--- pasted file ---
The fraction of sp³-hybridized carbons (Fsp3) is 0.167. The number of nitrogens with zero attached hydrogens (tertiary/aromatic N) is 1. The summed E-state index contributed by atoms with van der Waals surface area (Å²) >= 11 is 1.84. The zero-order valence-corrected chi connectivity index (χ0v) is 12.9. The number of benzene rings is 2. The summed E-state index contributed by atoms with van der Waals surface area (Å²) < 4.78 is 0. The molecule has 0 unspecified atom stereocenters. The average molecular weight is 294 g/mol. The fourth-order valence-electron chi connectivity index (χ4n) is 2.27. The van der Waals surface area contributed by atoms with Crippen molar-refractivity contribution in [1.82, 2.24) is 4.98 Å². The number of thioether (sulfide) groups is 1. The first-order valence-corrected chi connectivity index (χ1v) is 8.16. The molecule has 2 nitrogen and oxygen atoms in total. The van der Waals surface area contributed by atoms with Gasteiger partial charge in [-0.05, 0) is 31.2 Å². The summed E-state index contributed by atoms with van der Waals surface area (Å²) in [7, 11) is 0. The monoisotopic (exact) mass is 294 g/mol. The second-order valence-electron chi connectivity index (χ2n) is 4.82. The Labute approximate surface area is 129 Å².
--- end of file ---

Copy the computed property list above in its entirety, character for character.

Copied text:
The fraction of sp³-hybridized carbons (Fsp3) is 0.167. The number of nitrogens with zero attached hydrogens (tertiary/aromatic N) is 1. The summed E-state index contributed by atoms with van der Waals surface area (Å²) >= 11 is 1.84. The zero-order valence-corrected chi connectivity index (χ0v) is 12.9. The number of benzene rings is 2. The summed E-state index contributed by atoms with van der Waals surface area (Å²) < 4.78 is 0. The molecule has 0 unspecified atom stereocenters. The average molecular weight is 294 g/mol. The fourth-order valence-electron chi connectivity index (χ4n) is 2.27. The van der Waals surface area contributed by atoms with Crippen molar-refractivity contribution in [1.82, 2.24) is 4.98 Å². The number of thioether (sulfide) groups is 1. The first-order valence-corrected chi connectivity index (χ1v) is 8.16. The molecule has 2 nitrogen and oxygen atoms in total. The van der Waals surface area contributed by atoms with Gasteiger partial charge in [-0.05, 0) is 31.2 Å². The summed E-state index contributed by atoms with van der Waals surface area (Å²) in [7, 11) is 0. The monoisotopic (exact) mass is 294 g/mol. The second-order valence-electron chi connectivity index (χ2n) is 4.82. The Labute approximate surface area is 129 Å².